I recently had a guest post on The Penny Hoarder, and a lot of people started asking exactly how I did it. So here’s my response.
In that post, I go over the basics. How to pay the debt off as an overall strategy, but I didn’t say what I personally did. There were a lot of comments about it being ridiculous and unbelievable. And I agree. It was ridiculous, and the story is a bit hard to believe – but I am telling you, it happened. And I tell my story, not only because it’s the truth, but because it helps people who weren’t quite as dumb as I was to understand that you don’t have to live in that painful place anymore. If I can pay off as much as I did, you surely can pay off what you’ve got.
I want to stress that as awful as that debt was, I do not regret a penny of it. Because it led me down roads I would not have otherwise gone. It made me find strength I didn’t know I had. And it opened doors that I wouldn’t have even thought to go through.
But, how did I do it?
The simple answer is I worked my butt off. Literally. I worked easily 80-90 hours a week on top of having three little kids. I slept very, very little. And I was probably not that nice to live with.
I started by looking for work on Craigslist – because in 2006, it wasn’t creepy. And I found this guy who was looking for a virtual assistant. At the same time, I was writing (for free) for a couple of websites doing reviews and recaps of tv shows. The latter was to build up a portfolio.
The guy from Craigslist gave me a bit of steady income while I worked on other things. I got other gigs that didn’t pan out. I got gigs that did work out.
I signed up for HireMyMom.com – a GREAT resource for women who need to work from home. I got more clients.
I taught myself how to design websites with WordPress…got even more clients.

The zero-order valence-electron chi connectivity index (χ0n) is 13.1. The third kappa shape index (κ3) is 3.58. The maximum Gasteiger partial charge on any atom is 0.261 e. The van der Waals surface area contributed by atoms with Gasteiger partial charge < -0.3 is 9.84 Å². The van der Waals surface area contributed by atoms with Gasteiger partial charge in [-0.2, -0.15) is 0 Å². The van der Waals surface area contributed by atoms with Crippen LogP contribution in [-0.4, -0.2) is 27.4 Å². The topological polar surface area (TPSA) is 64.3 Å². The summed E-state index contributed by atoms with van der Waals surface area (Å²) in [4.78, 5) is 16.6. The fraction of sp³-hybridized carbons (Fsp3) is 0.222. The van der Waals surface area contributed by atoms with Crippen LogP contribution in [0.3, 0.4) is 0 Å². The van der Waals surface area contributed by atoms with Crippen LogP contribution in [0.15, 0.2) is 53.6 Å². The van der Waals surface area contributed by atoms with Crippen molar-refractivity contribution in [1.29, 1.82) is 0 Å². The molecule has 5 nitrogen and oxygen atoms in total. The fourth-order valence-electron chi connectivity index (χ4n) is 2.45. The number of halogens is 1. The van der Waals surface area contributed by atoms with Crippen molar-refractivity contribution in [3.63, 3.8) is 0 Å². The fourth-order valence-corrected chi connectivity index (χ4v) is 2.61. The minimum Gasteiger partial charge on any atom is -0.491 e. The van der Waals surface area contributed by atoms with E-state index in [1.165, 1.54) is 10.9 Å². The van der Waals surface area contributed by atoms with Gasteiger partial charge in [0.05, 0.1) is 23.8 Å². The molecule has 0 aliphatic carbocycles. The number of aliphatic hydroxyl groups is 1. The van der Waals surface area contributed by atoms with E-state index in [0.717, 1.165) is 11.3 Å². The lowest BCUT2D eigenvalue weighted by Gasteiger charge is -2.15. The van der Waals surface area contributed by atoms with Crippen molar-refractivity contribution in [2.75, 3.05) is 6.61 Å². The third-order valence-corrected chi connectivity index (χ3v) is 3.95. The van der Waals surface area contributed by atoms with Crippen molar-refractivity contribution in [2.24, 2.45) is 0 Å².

At one point, I had well over twenty clients I was working with – and the money was just rolling in…enough to pay off the debt in virtually no time.
Right here I need to give a shout-out to my husband for not divorcing me when he found out about the debt…because, yes, he had no idea. I was down to $48k by the time he found out about it, and while it obviously caused a major problem in our marriage, he stuck with me. Without him, it would have been harder to pay it off – and I completely acknowledge that. It would have taken longer, I have no doubt.
So, the short answer is – I found ways to make money that allowed me to work from home.
And just to be clear – working from home did not EVER look like this:
It was more like one kid nursing while I typed with my free hand, and another kid climbing on my shoulders while my oldest son burned up his clothes in the microwave. It wasn’t pretty.
But the point is that it is something that can be done. It isn’t easy. And it isn’t something I would have wished for myself, but I had no idea the doors that would open to me because of the people I’ve met along the way with this journey.
And while I’ve got you here – these are the things I didn’t do…
Not to disparage people who do clip coupons, but for me, it wasn’t a good strategy. It encouraged me to buy things I didn’t necessarily need because I had a coupon for it that was about to expire. This was not good.
2. Work that I wasn’t good at
I worked hard at things that suited me and my situation. I have a degree in English, and writing has always come easily to me. So I wrote. I worked as an actual assistant at a TV station before I had kids, so I knew I could totally do a virtual assistant gig. I’m very good with languages, and realized that coding is just another language, so I taught myself how. When I tried to do things like bookkeeping and other math-related stuff, it was ridiculously not good.
3. Mope and worry
Moping and worrying never got anyone anywhere. Honestly, I did worry a bit – but I did not let it get to me (most of the time). I just kept working away. As I saw progress, I got even more motivated and worked even harder. No pity parties here, people!!
4. Give up.
When you get yourself into a less-than-ideal situation, you cannot under any circumstances give up. EVER. Every day you have to choose to do something that pushes you toward your goal. Even when you don’t feel like it. Especially when you don’t feel like it.
The bottom line here is that you cannot ever let it get to you. You did it. You’re paying it off. And that’s the bottom line. If you let it get into your head, or make you feel bad, you are going down a road that is hard to get off of. It’s not a mistake – it’s a catalyst to changing your life and the way you do everything.